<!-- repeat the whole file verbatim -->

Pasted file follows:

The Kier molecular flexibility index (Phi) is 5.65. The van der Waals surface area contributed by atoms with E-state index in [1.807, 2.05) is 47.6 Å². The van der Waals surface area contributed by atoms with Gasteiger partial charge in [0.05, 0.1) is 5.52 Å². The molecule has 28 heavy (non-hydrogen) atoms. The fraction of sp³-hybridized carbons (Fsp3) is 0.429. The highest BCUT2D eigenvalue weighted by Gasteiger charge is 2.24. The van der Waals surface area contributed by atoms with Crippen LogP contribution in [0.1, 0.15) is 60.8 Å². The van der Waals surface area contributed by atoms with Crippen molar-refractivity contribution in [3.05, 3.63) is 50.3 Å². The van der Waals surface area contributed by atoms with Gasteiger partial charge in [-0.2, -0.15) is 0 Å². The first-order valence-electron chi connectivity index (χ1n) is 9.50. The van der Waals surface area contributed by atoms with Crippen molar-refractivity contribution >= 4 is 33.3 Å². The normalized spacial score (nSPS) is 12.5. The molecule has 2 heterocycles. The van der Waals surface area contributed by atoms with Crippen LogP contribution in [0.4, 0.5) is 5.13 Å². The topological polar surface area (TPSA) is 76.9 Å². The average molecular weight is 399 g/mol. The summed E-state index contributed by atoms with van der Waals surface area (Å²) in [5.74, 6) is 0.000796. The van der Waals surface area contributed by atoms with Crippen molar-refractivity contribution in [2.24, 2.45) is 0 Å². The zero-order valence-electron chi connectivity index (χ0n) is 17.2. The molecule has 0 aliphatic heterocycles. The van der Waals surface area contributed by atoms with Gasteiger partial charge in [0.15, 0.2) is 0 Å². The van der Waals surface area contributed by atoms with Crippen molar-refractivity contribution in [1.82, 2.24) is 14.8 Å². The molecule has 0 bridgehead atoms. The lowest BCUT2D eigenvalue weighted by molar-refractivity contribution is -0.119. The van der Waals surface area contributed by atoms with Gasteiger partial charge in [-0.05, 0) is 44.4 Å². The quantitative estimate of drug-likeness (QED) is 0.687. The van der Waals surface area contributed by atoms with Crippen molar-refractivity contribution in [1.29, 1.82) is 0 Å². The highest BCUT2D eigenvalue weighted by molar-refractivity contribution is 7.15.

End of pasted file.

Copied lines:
The Kier molecular flexibility index (Phi) is 5.65. The van der Waals surface area contributed by atoms with E-state index in [1.807, 2.05) is 47.6 Å². The van der Waals surface area contributed by atoms with Gasteiger partial charge in [0.05, 0.1) is 5.52 Å². The molecule has 28 heavy (non-hydrogen) atoms. The fraction of sp³-hybridized carbons (Fsp3) is 0.429. The highest BCUT2D eigenvalue weighted by Gasteiger charge is 2.24. The van der Waals surface area contributed by atoms with Crippen LogP contribution in [0.1, 0.15) is 60.8 Å². The van der Waals surface area contributed by atoms with Crippen molar-refractivity contribution in [3.05, 3.63) is 50.3 Å². The van der Waals surface area contributed by atoms with Gasteiger partial charge in [-0.2, -0.15) is 0 Å². The first-order valence-electron chi connectivity index (χ1n) is 9.50. The van der Waals surface area contributed by atoms with Crippen molar-refractivity contribution >= 4 is 33.3 Å². The normalized spacial score (nSPS) is 12.5. The molecule has 2 heterocycles. The van der Waals surface area contributed by atoms with Crippen LogP contribution in [0.4, 0.5) is 5.13 Å². The topological polar surface area (TPSA) is 76.9 Å². The average molecular weight is 399 g/mol. The summed E-state index contributed by atoms with van der Waals surface area (Å²) in [5.74, 6) is 0.000796. The van der Waals surface area contributed by atoms with Crippen molar-refractivity contribution in [2.24, 2.45) is 0 Å². The zero-order valence-electron chi connectivity index (χ0n) is 17.2. The molecule has 0 aliphatic heterocycles. The van der Waals surface area contributed by atoms with Gasteiger partial charge in [0.15, 0.2) is 0 Å². The van der Waals surface area contributed by atoms with Crippen molar-refractivity contribution in [1.82, 2.24) is 14.8 Å². The molecule has 0 bridgehead atoms. The lowest BCUT2D eigenvalue weighted by molar-refractivity contribution is -0.119. The van der Waals surface area contributed by atoms with Gasteiger partial charge in [-0.05, 0) is 44.4 Å². The quantitative estimate of drug-likeness (QED) is 0.687. The van der Waals surface area contributed by atoms with Crippen molar-refractivity contribution in [1.29, 1.82) is 0 Å². The highest BCUT2D eigenvalue weighted by molar-refractivity contribution is 7.15.